CK: Well, yeah, as I've often said, food never changes food always changes.
SF: Exactly. Definitely.
CK: It does both.
SF: Like with with our families, you know, when I got married, my husband was like, okay, we can alternate Thanksgiving Christmas or we can, you know, each big holiday. I was like, we get Thanksgiving. We're always going to get Thanksgiving because I've never known anything different than this like entirely crazy smorgasbord situation.
CK: So, what is it you actually cooked last Thanksgiving?
SF: Oh, I do the turkey. Now the turkey has become my thing. I make a little miso garlic butter and put it underneath the skin. spatchcock the bird, roast it up nicely and
CK: Is this a slow roast or a high heat?
SF: High heat roast. I want to I want to be able to have be done with my bird in less than three hours if I can.
CK: What, what about dessert?
SF: Desserts, oh, when I was growing up, we had a lady who was taking care of me and helping watch over the house named Francis and she made the absolute best sweet potato pie. And she taught me that recipe and so I'm making sweet potato pie. Sweet potato pies like my love. It's one of my absolute favorites.
CK: I'd love that pie
SF: I know this is probably sacrilegious, but I like it more than pumpkin pie. And so, it's just
CK: I do too
SF: Oh, and then my husband likes blueberry pies. So that's become a thing.
CK: Blueberry pie at Thanksgiving?
SF: Yeah. (Okay) you know, if somebody likes something, we're all about it.
CK: Sam, thank you so much. Happy Thanksgiving to you and your family.
SF: thank you thank you
CK blueberry pies kind of sticking with me for Thanksgiving. I don't know. Sounds like a good idea. (See?) Sam, thank you so much.
SF: Happy Thanksgiving.
CK: That was Sam Fore from Tuk Tuk Srilankan Bites in Lexington, Kentucky. Right now, Cheryl Day the co-founder of Back in the Day bakery in Savannah is going to take your holiday baking questions. Her latest book is Cheryl Days Treasury of Southern Baking. So, Cheryl, I have certain things I always make for Thanksgiving and I'm extremely rigid about it. Are you more flexible? Like year to year, it might change for Thanksgiving, or do you just go by the book?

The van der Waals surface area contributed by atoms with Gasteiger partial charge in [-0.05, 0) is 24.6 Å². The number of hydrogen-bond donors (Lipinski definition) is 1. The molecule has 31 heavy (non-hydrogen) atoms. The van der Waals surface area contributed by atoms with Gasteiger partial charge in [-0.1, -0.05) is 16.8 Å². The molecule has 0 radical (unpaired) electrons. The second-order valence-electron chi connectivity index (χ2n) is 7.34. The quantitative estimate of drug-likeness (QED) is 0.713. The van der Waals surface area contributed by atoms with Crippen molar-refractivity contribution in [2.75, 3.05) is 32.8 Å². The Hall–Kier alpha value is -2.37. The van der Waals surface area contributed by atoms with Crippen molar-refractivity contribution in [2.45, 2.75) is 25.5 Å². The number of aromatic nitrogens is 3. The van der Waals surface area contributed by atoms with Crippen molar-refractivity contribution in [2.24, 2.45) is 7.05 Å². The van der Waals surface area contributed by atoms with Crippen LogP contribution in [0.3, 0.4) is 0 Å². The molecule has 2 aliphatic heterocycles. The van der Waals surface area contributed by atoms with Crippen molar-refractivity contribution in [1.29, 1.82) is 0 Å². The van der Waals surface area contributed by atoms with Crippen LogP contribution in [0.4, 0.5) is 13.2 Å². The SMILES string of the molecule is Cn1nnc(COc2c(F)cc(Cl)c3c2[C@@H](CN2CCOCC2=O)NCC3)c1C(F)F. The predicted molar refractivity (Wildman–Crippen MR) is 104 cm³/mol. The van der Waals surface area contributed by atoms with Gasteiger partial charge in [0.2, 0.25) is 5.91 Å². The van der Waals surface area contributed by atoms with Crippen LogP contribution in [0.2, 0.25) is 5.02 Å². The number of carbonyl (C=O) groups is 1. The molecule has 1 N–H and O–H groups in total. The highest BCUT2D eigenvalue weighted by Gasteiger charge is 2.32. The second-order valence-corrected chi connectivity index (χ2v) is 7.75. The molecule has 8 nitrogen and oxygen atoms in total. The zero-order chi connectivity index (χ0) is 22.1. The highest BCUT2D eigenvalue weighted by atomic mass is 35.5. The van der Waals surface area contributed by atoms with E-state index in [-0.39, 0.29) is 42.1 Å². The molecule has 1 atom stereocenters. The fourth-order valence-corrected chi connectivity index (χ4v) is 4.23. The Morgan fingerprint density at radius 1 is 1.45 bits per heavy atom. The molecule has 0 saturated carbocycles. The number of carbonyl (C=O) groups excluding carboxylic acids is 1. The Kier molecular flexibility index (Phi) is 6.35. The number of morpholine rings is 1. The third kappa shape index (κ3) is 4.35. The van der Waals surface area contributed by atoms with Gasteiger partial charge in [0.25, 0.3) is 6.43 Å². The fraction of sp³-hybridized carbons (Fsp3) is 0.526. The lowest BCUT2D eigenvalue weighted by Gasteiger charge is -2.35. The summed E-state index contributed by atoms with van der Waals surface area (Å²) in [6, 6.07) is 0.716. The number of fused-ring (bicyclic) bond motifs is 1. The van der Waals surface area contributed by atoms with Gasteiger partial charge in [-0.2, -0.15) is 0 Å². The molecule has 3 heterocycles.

CD: This might surprise you. I am not flexible. I am rigid as well, especially for Thanksgiving. There are certain things that I just absolutely crave this time of year and there's no flexibility for me at all.
CK: I'm shocked. I know. Just blew me away. So, in terms of desserts, since you’re a professional baker, you probably have your own repertoire, right?
CD: I would say I always make sweet potato pie.
CK: Do you make it with a like pecan layer underneath the sweet potatoes or not?
CD: No, I don’t it's a very simple sweet potato custard pie. If I'm wanting to gild the lily a little bit, sometimes I will add a meringue on top. But most often I will do a simple, perfectly baked sweet potato custard pie with a flaky crust and serve it with a flavored maybe some sort of boozy Chantilly cream or whipped cream. I also love Griff, actually my husband loves an apple pie. And my version of it has rose water. I kind of macerate the apples the night before and it makes a delicious juice and a double crusted pie although Griff really loves anything with a crumb topping as well. And then something I've been doing I guess this has made me a little bit more adventurous is that I do a cranberry crumb pie. Sometimes if it's just us, you know that's kind of our version of cranberry. It's got like oranges and orange zest and spices in it. Those are kind of my top three pies, I would say
CK: Can we go back to the apple pie or macerating them in what lemon juice and the rose water overnight and a little bit of sugar too or you put the sugar in later.
CD: So yeah, it's the sugar. It's a little lemon juice. The apples are sliced, and it's got a little the spices and all of that. And so yeah, it's masquerading overnight and then it becomes really really juicy. And then I pour off some of the juice and I cook that down right and then I make a caramelly you know kind of glue that has a little butter in it. And then that gets poured on top of the apples.
CK: That's a good idea.
CD: Yeah, it's delicious. Well, tell me about your recipe. I want to hear about your apple pie.
CK: Here's what I think I've been making this for years. I don't use any rub on spices. (Oh) a friend of mine runs a big apple orchard in Saratoga Springs, NY
CD: is it multiple apples or one apple? Yeah, an apple. Yeah,
CK: Yeah, he has all these old crazy heirloom apples. Pearlman, and, you know, sheep’s nose (Oh, wow). I find that those old apple flavors, they're not as sweet, right? And if you get like four different kinds, and not too much sugar, maybe a half a cup for like eight cups’ apples. (Yeah) And lemon juice. You just let the apple shine through? (Yeah, absolutely) I could see that for sure. If I'm dealing with supermarket apples. Yeah but if I can get those (Yeah) that's how they used to do it. Right. They used to just mix and match.
c Absolutely. Yeah. Try the rose though because it really does. Even if you did no other spices. The rose water really does bring out the flavors of the apples, like that floral kind of undertone that apples have is (good idea) And I love it.
CK: So, we're going to open up the phone lines. And I can just duck all the hard baking questions. And you can, you can do all the hard work. I'll just go along for the ride. So, let's take some calls.
CD: Sounds great. I love taking baking questions.